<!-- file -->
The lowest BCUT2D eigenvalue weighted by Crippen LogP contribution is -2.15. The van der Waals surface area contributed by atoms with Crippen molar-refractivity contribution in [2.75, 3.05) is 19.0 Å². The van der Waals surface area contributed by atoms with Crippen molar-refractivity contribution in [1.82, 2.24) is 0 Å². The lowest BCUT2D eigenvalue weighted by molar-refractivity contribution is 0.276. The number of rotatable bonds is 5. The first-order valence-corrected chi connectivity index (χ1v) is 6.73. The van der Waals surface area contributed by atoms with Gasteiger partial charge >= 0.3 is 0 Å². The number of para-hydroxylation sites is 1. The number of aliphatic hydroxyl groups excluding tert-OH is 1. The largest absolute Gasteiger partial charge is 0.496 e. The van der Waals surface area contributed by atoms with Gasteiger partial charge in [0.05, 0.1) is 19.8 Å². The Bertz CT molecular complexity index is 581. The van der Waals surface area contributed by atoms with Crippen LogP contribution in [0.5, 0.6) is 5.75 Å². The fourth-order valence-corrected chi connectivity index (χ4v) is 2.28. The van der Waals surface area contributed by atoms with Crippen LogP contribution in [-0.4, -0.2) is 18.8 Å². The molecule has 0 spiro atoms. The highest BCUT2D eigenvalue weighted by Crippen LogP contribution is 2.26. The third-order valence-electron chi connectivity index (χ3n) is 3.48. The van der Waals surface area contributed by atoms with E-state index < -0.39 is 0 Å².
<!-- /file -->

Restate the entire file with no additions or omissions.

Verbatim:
The lowest BCUT2D eigenvalue weighted by Crippen LogP contribution is -2.15. The van der Waals surface area contributed by atoms with Crippen molar-refractivity contribution in [2.75, 3.05) is 19.0 Å². The van der Waals surface area contributed by atoms with Crippen molar-refractivity contribution in [1.82, 2.24) is 0 Å². The lowest BCUT2D eigenvalue weighted by molar-refractivity contribution is 0.276. The number of rotatable bonds is 5. The first-order valence-corrected chi connectivity index (χ1v) is 6.73. The van der Waals surface area contributed by atoms with Gasteiger partial charge >= 0.3 is 0 Å². The number of para-hydroxylation sites is 1. The number of aliphatic hydroxyl groups excluding tert-OH is 1. The largest absolute Gasteiger partial charge is 0.496 e. The van der Waals surface area contributed by atoms with Gasteiger partial charge in [0.05, 0.1) is 19.8 Å². The Bertz CT molecular complexity index is 581. The van der Waals surface area contributed by atoms with Crippen LogP contribution in [0.5, 0.6) is 5.75 Å². The fourth-order valence-corrected chi connectivity index (χ4v) is 2.28. The van der Waals surface area contributed by atoms with Crippen LogP contribution in [-0.4, -0.2) is 18.8 Å². The molecule has 0 spiro atoms. The highest BCUT2D eigenvalue weighted by Crippen LogP contribution is 2.26. The third-order valence-electron chi connectivity index (χ3n) is 3.48. The van der Waals surface area contributed by atoms with E-state index < -0.39 is 0 Å².